54. Na pupphagandho paṭivātam-eti,
na candanaṁ tagaramallikā vā,
satañ-ca gandho paṭivātam-eti,
sabbā disā sappuriso pavāyati.

The fragrance of flowers goes not against the wind,
nor does sandalwood or pinwheel or white jasmine,
but the fragrance of the good goes against the wind,
the true person’s fragrance permeates all directions.

55. Candanaṁ tagaraṁ vā pi, uppalaṁ atha vassikī,
etesaṁ gandhajātānaṁ sīlagandho anuttaro.

Sandalwood and pinwheel also
water lily and striped jasmine,
amongst these kinds of good fragrance
virtue’s fragrance is unsurpassed.

The fragrance of virtue blows amongst the gods

Ven. Mahākassapa rose from meditation after seven days and went for alms; celestial spirits stepped forward to donate to him but he dismissed them, then Sakka and his wife disguised themselves as weavers and succeeded in giving alms, but Ven. Mahākassapa discovered who they were and chided them; the Buddha spoke this verse about him.

56. Appamatto ayaṁ gandho yāyaṁ tagaracandanī,
yo ca sīlavataṁ gandho vāti devesu uttamo.

Pinwheel and sandalwood fragrance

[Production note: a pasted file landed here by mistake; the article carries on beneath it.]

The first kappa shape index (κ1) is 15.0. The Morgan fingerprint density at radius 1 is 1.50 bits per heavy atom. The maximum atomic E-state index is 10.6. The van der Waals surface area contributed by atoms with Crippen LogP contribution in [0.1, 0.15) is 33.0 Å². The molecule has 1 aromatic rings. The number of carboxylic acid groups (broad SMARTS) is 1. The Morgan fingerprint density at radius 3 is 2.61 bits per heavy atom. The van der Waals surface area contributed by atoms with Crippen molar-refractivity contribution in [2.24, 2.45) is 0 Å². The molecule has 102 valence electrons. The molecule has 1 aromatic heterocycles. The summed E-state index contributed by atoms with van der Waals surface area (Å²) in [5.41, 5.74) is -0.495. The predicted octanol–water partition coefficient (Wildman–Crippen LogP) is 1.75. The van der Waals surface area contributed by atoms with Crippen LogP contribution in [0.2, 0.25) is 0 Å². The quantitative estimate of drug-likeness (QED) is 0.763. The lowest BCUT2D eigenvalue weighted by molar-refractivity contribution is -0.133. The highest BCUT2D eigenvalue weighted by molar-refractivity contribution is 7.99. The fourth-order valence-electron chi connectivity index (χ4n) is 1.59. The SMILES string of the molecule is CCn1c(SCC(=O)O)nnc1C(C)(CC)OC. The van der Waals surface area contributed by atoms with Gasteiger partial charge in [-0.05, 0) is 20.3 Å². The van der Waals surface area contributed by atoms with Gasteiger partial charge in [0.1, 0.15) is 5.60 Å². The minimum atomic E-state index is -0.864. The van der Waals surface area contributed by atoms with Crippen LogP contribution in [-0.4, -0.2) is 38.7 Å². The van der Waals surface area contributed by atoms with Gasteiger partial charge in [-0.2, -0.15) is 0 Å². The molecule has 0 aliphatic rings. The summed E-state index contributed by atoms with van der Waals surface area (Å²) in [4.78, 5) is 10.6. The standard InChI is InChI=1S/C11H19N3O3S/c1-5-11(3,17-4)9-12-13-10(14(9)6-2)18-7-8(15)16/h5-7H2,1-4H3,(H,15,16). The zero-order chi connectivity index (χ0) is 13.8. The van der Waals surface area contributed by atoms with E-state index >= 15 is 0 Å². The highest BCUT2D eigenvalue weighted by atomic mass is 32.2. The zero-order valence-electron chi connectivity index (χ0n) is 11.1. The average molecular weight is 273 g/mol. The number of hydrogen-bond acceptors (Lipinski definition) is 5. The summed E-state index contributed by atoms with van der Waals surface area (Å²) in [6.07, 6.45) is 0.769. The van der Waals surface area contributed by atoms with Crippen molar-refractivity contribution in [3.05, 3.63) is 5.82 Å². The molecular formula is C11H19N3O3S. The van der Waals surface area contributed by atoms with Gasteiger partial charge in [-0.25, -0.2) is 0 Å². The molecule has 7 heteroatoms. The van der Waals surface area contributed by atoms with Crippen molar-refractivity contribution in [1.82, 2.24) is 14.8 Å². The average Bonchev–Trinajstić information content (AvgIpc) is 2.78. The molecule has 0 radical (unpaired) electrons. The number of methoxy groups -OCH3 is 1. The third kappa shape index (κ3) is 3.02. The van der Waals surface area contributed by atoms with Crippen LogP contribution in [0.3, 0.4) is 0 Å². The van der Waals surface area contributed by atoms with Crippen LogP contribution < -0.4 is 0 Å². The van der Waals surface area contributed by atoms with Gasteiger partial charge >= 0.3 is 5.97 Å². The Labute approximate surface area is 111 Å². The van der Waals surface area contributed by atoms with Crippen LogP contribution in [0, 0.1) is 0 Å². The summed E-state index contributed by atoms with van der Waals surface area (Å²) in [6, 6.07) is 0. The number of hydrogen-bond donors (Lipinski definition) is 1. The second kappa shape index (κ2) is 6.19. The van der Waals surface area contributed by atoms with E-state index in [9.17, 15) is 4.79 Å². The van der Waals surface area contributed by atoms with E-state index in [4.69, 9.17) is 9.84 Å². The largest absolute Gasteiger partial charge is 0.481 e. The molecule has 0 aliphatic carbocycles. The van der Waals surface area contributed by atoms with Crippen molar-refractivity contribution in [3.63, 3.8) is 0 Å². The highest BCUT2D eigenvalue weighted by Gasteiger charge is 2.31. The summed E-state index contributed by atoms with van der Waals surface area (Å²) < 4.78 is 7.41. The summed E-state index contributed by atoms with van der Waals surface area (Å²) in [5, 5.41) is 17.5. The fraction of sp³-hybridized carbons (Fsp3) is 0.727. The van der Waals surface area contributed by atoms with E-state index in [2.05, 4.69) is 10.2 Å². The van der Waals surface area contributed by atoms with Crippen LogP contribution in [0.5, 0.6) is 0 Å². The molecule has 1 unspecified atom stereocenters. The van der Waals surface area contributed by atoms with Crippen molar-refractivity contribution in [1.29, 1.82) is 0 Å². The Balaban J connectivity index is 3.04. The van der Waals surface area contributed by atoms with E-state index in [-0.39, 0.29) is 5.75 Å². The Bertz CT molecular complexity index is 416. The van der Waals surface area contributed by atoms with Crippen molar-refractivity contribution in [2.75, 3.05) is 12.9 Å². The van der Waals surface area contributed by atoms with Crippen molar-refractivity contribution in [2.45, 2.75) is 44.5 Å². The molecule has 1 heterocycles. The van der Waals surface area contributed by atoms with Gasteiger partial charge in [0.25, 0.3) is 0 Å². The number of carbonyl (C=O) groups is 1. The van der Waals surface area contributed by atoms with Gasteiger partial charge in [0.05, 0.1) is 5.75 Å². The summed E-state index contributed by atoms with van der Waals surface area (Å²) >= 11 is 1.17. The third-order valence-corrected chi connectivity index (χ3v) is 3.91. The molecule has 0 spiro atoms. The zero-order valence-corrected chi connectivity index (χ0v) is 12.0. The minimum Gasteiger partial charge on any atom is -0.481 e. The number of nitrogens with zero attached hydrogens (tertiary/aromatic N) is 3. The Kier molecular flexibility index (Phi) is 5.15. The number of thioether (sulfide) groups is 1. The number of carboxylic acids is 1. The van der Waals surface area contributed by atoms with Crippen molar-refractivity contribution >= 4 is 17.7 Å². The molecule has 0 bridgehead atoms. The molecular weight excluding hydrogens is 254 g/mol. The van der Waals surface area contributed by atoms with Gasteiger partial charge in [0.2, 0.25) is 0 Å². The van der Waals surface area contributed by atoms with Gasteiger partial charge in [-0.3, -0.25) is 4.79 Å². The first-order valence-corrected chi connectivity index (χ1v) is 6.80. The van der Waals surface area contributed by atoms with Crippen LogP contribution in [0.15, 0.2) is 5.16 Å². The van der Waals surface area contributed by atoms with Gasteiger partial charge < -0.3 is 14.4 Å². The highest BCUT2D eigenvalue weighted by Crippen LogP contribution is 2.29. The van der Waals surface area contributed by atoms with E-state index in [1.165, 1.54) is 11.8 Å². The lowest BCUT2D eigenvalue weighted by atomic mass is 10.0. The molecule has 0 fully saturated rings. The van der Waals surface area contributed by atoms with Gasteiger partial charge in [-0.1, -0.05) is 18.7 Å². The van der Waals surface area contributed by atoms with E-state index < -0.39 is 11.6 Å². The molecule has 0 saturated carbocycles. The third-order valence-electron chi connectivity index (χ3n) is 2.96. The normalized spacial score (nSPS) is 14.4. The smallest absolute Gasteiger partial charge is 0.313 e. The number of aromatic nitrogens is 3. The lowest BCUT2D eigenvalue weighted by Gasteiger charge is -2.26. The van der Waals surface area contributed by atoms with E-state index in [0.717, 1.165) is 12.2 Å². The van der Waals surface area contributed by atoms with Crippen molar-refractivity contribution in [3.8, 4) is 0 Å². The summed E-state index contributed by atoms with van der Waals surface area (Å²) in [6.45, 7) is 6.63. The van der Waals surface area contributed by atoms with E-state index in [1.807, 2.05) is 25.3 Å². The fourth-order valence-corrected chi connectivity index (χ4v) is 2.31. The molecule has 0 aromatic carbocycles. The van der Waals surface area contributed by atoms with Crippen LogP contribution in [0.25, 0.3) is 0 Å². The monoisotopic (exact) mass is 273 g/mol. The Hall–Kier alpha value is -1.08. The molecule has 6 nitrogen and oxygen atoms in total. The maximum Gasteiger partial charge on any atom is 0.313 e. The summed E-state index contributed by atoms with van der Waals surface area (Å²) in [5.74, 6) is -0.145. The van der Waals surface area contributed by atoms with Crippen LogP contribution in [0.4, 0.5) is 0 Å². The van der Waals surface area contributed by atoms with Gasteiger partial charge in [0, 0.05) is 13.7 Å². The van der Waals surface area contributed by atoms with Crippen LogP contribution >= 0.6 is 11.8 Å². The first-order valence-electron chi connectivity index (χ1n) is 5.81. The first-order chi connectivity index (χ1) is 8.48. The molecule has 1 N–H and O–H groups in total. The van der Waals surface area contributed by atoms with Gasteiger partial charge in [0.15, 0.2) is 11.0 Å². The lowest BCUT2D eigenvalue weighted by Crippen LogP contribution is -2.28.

are insignificant, but the
fragrance of one who has virtue
flutters supreme amongst the gods.

Māra can no longer find those who are free

Gravely ill, Ven. Godhika kept falling away from his concentration and decided to commit suicide; after the event Māra searched high and low for his place of rebirth, but the Buddha asserted that he had not been reborn, and spoke this verse.

57. Tesaṁ sampannasīlānaṁ, appamādavihārinaṁ,
sammad-aññāvimuttānaṁ, Māro maggaṁ na vindati.

Māra cannot find the path of
those who are endowed with virtue,
who live heedfully, and who are
freed through complete and deep knowledge.

True disciples shine forth amongst
the ordinary folk

Sirigutta supported the Buddha, but his friend Garahadinna supported the Jainas; Sirigutta proved that the Jainas do not know the past, present and future as they declared; and the Buddha proved his knowledge and power to Garahadinna, who became his disciple; then the Buddha spoke these verses.

58.59. Yathā saṅkāradhānasmiṁ ujjhitasmiṁ mahāpathe
padumaṁ tattha jāyetha, sucigandhaṁ manoramaṁ,
evaṁ saṅkārabhūtesu, andhabhūte puthujjane,
atirocati paññāya Sammāsambuddhasāvako.

Just as in a discarded heap
along the highway a lotus
might arise, with a pure fragrance,
delighting the mind, so amongst
the forsaken, the Sambuddha’s
disciple outshines the blind and
ordinary folk through his wisdom.

Pupphavaggo Catuttho
The Chapter about Flowers, the Fourth